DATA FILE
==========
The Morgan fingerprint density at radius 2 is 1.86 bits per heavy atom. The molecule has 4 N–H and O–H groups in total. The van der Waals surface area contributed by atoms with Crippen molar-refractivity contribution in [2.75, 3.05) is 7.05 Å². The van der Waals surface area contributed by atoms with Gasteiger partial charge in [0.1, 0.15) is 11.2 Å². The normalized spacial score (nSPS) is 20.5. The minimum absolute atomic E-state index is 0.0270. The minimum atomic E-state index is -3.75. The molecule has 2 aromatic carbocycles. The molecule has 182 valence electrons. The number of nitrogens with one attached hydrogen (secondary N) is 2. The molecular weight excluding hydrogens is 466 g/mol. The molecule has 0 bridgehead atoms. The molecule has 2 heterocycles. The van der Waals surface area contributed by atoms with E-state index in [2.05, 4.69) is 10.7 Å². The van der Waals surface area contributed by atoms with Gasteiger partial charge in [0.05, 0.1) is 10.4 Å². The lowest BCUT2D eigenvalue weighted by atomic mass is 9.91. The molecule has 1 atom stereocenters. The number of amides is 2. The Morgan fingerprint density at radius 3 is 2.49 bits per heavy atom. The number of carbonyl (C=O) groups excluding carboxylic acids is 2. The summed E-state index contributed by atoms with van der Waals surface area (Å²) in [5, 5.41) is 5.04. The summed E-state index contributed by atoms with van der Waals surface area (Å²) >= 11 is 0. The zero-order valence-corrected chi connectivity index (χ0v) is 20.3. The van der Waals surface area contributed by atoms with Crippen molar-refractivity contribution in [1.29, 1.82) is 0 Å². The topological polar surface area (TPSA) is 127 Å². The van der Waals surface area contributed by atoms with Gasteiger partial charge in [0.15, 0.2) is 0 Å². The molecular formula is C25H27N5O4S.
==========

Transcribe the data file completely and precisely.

The Morgan fingerprint density at radius 2 is 1.86 bits per heavy atom. The molecule has 4 N–H and O–H groups in total. The van der Waals surface area contributed by atoms with Crippen molar-refractivity contribution in [2.75, 3.05) is 7.05 Å². The van der Waals surface area contributed by atoms with Gasteiger partial charge in [0.1, 0.15) is 11.2 Å². The normalized spacial score (nSPS) is 20.5. The minimum absolute atomic E-state index is 0.0270. The minimum atomic E-state index is -3.75. The molecule has 2 aromatic carbocycles. The molecule has 182 valence electrons. The number of nitrogens with one attached hydrogen (secondary N) is 2. The molecular weight excluding hydrogens is 466 g/mol. The molecule has 0 bridgehead atoms. The molecule has 2 heterocycles. The van der Waals surface area contributed by atoms with E-state index in [2.05, 4.69) is 10.7 Å². The van der Waals surface area contributed by atoms with Gasteiger partial charge in [0.05, 0.1) is 10.4 Å². The lowest BCUT2D eigenvalue weighted by atomic mass is 9.91. The molecule has 1 atom stereocenters. The number of amides is 2. The Morgan fingerprint density at radius 3 is 2.49 bits per heavy atom. The number of carbonyl (C=O) groups excluding carboxylic acids is 2. The summed E-state index contributed by atoms with van der Waals surface area (Å²) in [5, 5.41) is 5.04. The summed E-state index contributed by atoms with van der Waals surface area (Å²) >= 11 is 0. The zero-order valence-corrected chi connectivity index (χ0v) is 20.3. The van der Waals surface area contributed by atoms with Crippen molar-refractivity contribution in [1.29, 1.82) is 0 Å². The topological polar surface area (TPSA) is 127 Å². The van der Waals surface area contributed by atoms with Gasteiger partial charge in [0.15, 0.2) is 0 Å². The molecular formula is C25H27N5O4S.